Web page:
Nina's Textile Trail 2

– Textiles 1: Mixed Media for Textiles

MMT Part 2 Joining & Wrapping Stage 1 Project 1 Joining Exercises 1-4

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(Paper Learning Log Pages 9-12)

Exercise 1 Joining straight flush edges

Starting with some paper and milk container plastic, staples and wire, small samples were produced.


On the right, 160gsm card joined with staples which created a sturdy, straight, flush join with very little movement and no hinge effect.  The blue-grey wash on the paper combined with the metal of the staples is quite appealing.

In the middle, milk container plastic joined with staples creating as similarly sturdy, straight flush join with little movement and no hinge effect.  There is no affinity of materials, a functional but dull sample.

On the left, less successful, milk container plastic with pierced holes, joined with five individual pieces of fine decorative, crinkly, floristry wire.  Less sturdy, quite a bit of movement.  Decorative wire too light for plastic, not visually pleasing and looks flimsy.

Experimenting with staples in a more decorative way:

Enjoyable exercise combining dyed paper with staples as a decorative mark, a pivot, an attractive, versatile tool.


On the right, using the same decorative wire as the last sample, investigating whether it would be stronger if laced using one length and crossed in the process – it is.  There is some, but less movement, than the individual joins.  It is still too flimsy and not particularly appealing.

On the left, to establish if a smoother, stronger wire would be be more stable.  It is and has created a good strong sturdy join.  The translucency of plastic allows the whole of the lacing to be seen but the materials don’t complement each other.

Continuing to explore joining straight flush edges, the top sample below surprised me with the efficiency of  the three self-adhesive dots creating such a flush, neat, tight join.


In search of a good one way hinge, masking tape was used with kraft paper below


A single piece of tape made a very effective one way hinge with a sturdy neat join.  Using three pieces of tape made the hinge a little more flexible than the first sample, but both create a secure join for flush edges.  The neutral colour palette help the materials to complement each other but otherwise visually unremarkable.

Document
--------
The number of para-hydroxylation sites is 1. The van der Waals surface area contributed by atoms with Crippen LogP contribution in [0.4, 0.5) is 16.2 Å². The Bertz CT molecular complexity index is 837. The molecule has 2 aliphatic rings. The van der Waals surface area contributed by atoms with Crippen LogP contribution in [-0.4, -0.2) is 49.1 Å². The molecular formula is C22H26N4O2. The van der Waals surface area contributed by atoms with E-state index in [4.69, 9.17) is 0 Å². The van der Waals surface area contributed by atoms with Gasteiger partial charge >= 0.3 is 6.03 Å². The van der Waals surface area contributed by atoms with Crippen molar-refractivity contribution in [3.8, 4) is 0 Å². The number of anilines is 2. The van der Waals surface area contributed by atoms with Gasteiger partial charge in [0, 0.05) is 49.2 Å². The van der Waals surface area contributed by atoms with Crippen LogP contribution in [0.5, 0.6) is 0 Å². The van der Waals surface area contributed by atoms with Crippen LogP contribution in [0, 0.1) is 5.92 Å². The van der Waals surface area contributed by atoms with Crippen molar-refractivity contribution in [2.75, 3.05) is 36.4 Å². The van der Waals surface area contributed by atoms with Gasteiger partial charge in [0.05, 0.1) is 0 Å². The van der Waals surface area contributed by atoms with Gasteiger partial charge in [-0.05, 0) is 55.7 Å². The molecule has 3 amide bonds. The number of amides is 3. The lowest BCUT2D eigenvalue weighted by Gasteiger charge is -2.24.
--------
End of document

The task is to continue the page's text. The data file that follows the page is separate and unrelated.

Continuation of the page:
Giving more consideration to the visual interest of the materials, two pieces of jute were joined with a strip of wool blanket and a hand held needle felting tool which created a very effective join.


The single piece of blanket on the jute tarpaulin, top sample, has created an inflexible hinge.  The second sample using three pieces of blanket is more flexible but the tape is a much better choice of material for a flexible hinge. The combination of jute and wool offers textural interest and the neutral palette works well.

Exercise 4 Overlapping Edges

Encouraged by the effectiveness of the felting tool, an effective, invisible, overlapped edged join was created with hessian and blanket.


Exercise 2 – Joining straight edges with a gap

For a different effect, cotton scrim was used as the joining material, continuing with the hand held felting tool.

The joins were successful and there is an interesting contrast between the delicacy of the uneven weaved dyed scrim with the more even weave of the hessian.  The top left sample, seen from the reverse is my favourite with the straight edge of the heavier fabric a sharper contrast with the scrim and the tiny aubergine loops wriggling through the jute weave adding to the interest.  Recording elements of the samples with a variety of media which really helped to see the detail.


Before moving on, a quick experiment joining silk, using linen, and jute scrim, all of which worked well with the hand held tool.  The reverse side of the tarpaulin jute and natural linen offers an interesting contrast between the two fabrics and the soft ‘fluffy’ haze of linen fibres coming through from the needle punching on the other side.

I particularly like bottom sample above with the energy created by the the flowing lines of the jute scrim and how invisibly it can be ‘felted’ to the tarpaulin hessian. Using a fineliner pen, photo copier, graphite, tea and drawing ink to draw and examine the samples.




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